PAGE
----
How to Make Money with Peer-to-Peer Lending
When the going gets tough, the tough get resourceful, and the current economic doldrums have proven that adage true once again.
As banks continue to fight for survival the credit market has dried up to almost nothing, forcing people to find new ways to get loans. One creative approach that’s making the financial world sit up and take notice is peer-to-peer, or P2P, lending.
How Does Peer-to-Peer Lending Work?
This bank-free, Internet-driven process involves individuals investing their money into peer to peer loans. The way it works is this: A person invests, say, $5,000 into a P2P lending site, such as Lending Club. He or she then reviews all current loan requests on the site, which come with the applicant’s credit score and other relevant data concerning their financial history and viability.
If the investor feels confident in the borrower’s credentials, then he or she will fund the P2P loan — either fully or partially — with their investment. (Many
lenders like to spread the risk around by funding loan requests in smaller amounts — say, $25. Borrowers, therefore, could get a loan floated by many different investors.)
Borrowers like the interest rates, which are often much lower than those offered by banks and credit card companies, and P2P lenders are claiming returns on their investments that are far higher than those of traditional investment vehicles, such as money markets and CDs.
Varied Interest Rates
However, as tempting as the return rates may be, peer-to-peer lending comes with risks that the curious need to be aware of.
When compared to the interest rates earned on other investment options, such as CDs, money markets, and stocks, P2P lending seems very promising. For example, Lendingclub.com, one of the fastest-growing “personal lending” institutions, advertises average returns of 9.67%. That’s a phenomenal figure when compared with the average return from CDs (currently an anemic .91% for a 1-year note – the lowest recorded average since 1983), money markets (1.79%), stocks (down 38% from last year, according to Standard & Poor), and of course, the still-troubled real estate market. (Read our comparison of peer-to-peer lenders here.)
Clearly, these numbers are very general, and some sectors and sub-sectors of the financial economy are performing better than others. Nonetheless, peer-to-peer lending is generating enough success stories that more and more investors are taking an interest in it. Current P2P loans total around $500 million, a number which is expected to explode to $100 billion by 2012.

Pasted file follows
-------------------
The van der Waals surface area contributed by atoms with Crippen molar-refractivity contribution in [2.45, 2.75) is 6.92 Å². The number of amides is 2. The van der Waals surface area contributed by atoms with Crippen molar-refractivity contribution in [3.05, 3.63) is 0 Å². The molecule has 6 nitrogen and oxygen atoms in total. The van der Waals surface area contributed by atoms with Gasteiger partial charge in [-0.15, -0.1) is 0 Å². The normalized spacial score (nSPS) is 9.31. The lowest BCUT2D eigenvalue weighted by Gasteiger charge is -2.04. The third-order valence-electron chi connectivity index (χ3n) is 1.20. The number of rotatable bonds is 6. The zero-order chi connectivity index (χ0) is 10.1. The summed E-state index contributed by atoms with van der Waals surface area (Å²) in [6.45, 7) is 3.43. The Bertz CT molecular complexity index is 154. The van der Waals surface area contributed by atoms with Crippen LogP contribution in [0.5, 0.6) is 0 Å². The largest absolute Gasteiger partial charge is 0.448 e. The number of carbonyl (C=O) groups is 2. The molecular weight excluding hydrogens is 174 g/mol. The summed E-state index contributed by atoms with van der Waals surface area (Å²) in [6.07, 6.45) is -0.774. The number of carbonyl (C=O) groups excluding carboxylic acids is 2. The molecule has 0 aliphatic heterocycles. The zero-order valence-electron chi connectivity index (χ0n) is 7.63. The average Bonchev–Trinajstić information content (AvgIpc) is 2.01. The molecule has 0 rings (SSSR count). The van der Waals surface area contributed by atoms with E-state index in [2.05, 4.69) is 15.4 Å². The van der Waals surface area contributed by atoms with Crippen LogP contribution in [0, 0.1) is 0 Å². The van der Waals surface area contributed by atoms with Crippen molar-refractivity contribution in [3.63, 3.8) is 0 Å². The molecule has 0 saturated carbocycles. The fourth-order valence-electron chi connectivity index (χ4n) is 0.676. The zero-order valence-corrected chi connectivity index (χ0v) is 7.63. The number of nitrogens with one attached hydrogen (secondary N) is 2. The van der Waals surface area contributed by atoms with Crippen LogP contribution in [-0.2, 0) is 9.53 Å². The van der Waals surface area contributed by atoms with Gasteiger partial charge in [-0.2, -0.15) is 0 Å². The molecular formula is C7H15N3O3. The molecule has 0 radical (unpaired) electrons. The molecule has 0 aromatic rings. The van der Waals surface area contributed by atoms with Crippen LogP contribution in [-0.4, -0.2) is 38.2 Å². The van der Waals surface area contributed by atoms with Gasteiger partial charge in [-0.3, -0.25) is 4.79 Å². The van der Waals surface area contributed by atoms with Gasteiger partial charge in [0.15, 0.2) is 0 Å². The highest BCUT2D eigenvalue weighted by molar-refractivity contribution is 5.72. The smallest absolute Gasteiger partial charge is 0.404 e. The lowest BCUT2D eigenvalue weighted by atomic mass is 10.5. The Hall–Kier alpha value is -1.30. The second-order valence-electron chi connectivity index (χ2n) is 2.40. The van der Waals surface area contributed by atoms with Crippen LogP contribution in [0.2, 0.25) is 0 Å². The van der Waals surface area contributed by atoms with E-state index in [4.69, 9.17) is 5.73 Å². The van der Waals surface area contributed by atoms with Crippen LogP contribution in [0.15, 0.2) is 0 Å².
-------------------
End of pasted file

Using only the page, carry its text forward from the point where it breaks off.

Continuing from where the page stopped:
Information listed may be out dated. Please visit our Personal Loans page for up to date information.
The Risks of Peer-to-Peer Lending
While P2P lending is growing by leaps and bounds, it has significant risks which an investor needs to be aware of. First and foremost, any money you put into a peer-to-peer fund is uninsured, so if the person you’ve loaned your money to defaults, you’re out of luck. That lack of security is going to be a deal-breaker for many people who want their money to be safe, regardless of the low returns they’re getting.
Additionally, peer-to-peer lending institutions are not insured by the FDIC, so even if you’re making money off your investment you could still lose it all if the peer-to-peer institution goes belly up.
Since peer-to-peer lending is so new, the current conventional wisdom on its long-term potential is extremely cautious interest. Most financial advisers are advising their clients to start making small investments in the personal lending market, and then watching the returns to see how the investment does.
One interesting take on his peer-to-peer lending experiences is offered by investment blogger WealthBoy.
He said he expects some of his investments in Prosper.com to be defaulted, but his investment strategy takes that into consideration.
Keeping the bulk of an investment portfolio in safer options, like CDs, money markets, and blue-chip stocks, is still the broker’s mantra, especially now that the stock market and economy in general have begun to show real signs of recovery. Additionally, the real estate market may be nearing its bottom, making many people eager to snap up bargains in preparation for the return of demand.